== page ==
Brahms String Sextets op. 18 & 36
arranged for piano trio by Theodor Kirchner
Grand Trio Vilnius
Dalia Kuznecovaitė, violine
David Geringas, violoncello
Petras Geniušas, piano
catalog number 21149
Kirchner and Brahms met in Baden-Baden in 1865, but had already heard of each other in the years before through their mutual friend Clara Schumann and held each other's compositions in high esteem. Thus, in a letter to Brahms on August 14, 1862, Clara Schumann informed him: "I wish you could hear [Kirchner] talk about your things, with what warmth and clarity he judges each one, as it must give you pleasure to hear. For a long time, he said, only your music has been on his mind, and he already has many happy hours to thank for it." Two weeks later, in another letter to Brahms, she added: "Every day we [Clara Schumann and Theodor Kirchner] hum another melody of yours that we can't get out of our minds." Brahms was equally enthusiastic about Kirchner's piano pieces, as he told his publisher on April 2, 1859: "I look forward to new works by Kirchner and ask you to kindly send them to me." Brahms and Kirchner shared a lifelong friendly relationship. They even went on vacation together, and later Brahms also supported his friend financially.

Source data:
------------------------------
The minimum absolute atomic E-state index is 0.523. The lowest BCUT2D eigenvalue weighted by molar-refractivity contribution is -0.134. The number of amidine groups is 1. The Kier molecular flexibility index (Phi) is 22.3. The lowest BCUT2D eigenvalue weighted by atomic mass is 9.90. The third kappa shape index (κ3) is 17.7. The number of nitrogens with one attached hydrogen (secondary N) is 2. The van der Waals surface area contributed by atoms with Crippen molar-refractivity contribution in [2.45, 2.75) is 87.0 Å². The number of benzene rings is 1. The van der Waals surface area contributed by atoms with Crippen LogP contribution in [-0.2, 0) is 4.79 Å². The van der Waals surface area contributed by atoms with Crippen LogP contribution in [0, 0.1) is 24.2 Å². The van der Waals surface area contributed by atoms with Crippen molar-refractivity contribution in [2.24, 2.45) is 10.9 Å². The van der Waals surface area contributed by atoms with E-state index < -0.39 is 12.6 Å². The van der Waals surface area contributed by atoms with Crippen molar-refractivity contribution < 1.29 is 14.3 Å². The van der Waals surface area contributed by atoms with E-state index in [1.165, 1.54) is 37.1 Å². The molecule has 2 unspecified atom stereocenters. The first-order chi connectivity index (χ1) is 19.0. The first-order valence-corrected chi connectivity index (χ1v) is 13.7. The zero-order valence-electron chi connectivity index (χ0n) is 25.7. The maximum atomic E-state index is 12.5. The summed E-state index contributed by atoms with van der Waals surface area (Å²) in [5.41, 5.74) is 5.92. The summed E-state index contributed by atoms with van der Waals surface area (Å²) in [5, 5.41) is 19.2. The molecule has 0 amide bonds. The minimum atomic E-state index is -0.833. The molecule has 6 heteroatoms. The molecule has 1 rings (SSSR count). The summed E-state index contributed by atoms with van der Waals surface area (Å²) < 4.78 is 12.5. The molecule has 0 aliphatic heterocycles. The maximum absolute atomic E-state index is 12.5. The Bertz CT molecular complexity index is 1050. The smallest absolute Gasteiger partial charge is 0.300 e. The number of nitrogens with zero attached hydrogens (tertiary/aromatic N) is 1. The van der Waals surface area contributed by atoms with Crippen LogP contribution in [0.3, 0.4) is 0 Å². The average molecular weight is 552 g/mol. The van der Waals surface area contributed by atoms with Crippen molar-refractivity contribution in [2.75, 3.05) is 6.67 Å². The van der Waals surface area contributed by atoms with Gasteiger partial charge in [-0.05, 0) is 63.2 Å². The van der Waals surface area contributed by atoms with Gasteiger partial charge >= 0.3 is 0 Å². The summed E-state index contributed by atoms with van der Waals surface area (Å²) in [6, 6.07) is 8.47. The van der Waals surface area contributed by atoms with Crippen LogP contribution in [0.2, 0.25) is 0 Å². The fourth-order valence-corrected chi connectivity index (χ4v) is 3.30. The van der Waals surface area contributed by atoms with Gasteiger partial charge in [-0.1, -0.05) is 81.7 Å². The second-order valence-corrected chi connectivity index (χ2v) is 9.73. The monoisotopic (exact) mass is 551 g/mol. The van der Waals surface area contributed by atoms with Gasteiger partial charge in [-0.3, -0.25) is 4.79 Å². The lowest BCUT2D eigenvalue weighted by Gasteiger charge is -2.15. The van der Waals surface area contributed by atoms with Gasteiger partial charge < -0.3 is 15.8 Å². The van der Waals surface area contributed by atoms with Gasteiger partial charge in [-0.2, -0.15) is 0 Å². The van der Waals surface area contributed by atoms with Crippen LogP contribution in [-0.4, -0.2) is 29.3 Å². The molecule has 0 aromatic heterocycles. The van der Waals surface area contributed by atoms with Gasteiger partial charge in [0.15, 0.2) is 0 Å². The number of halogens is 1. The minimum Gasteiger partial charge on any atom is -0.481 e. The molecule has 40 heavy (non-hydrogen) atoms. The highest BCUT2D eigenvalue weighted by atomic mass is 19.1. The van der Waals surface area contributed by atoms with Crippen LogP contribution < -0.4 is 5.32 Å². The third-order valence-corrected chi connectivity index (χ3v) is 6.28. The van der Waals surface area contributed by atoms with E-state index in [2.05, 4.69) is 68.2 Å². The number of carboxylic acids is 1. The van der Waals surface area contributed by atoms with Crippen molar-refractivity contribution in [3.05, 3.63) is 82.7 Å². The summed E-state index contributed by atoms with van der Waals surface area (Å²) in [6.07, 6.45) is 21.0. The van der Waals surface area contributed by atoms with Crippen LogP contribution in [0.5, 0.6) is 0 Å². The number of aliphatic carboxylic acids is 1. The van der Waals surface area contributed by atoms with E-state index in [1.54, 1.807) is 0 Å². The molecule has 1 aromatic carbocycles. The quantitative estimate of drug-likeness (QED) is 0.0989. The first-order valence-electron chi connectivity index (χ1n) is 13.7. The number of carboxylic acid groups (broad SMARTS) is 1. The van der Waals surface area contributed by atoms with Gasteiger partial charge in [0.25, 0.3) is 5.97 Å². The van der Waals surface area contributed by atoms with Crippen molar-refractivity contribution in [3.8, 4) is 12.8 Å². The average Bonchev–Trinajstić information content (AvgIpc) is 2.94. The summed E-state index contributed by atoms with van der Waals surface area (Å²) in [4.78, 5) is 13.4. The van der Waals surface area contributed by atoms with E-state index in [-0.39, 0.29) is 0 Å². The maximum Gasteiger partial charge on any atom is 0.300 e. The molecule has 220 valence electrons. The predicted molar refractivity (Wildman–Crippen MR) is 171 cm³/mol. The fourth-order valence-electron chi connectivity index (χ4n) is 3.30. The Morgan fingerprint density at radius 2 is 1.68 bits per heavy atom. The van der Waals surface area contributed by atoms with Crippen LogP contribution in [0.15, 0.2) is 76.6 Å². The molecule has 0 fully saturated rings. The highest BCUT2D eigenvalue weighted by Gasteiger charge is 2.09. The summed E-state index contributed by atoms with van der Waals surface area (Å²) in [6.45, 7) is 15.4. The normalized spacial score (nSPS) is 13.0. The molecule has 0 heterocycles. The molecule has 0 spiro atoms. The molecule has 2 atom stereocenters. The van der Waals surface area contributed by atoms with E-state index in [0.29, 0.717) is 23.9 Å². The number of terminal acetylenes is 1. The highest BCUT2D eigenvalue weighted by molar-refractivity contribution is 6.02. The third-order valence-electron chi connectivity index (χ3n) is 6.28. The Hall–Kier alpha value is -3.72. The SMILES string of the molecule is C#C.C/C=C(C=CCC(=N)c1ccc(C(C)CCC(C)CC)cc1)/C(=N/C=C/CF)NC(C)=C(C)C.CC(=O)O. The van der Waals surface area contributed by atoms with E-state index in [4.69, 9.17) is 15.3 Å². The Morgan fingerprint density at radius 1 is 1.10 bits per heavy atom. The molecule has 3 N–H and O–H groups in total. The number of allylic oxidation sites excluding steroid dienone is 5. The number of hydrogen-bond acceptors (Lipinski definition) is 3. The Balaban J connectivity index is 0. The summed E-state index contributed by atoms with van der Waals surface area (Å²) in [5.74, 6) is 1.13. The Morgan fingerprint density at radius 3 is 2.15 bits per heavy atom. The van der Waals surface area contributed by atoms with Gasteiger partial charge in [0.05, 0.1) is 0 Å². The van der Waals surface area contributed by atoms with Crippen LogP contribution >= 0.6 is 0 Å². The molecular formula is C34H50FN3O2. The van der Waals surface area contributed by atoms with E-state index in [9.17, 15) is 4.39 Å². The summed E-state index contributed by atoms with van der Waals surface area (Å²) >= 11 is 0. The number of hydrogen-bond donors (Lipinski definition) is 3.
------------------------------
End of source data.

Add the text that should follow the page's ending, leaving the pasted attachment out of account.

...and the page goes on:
Kirchner’s two arrangements were first played in public in 1988 in Lockenhaus by a piano trio with pianist Alexander Rabinowitsch, violinist Philippe Hirschhorn and cellist David Geringas, who had prepared the score for concerts in collaboration with Kurt Hofmann.
Johannes Brahms to his publisher Fritz Simrock on March 13, 1883:
“The trios give me extraordinary pleasure! If you have had the idea, I congratulate you, but Kirchner has also executed them magnificently.”
Kirchner to Johannes Brahms, March 16, 1883:
“Dear Brahms, it was a great relief to me that you do not seem to be completely dissatisfied with my arrangement of your sextet. At least I made an effort with it, but it is always a delicate matter when one senses the author’s fine nose in the background.”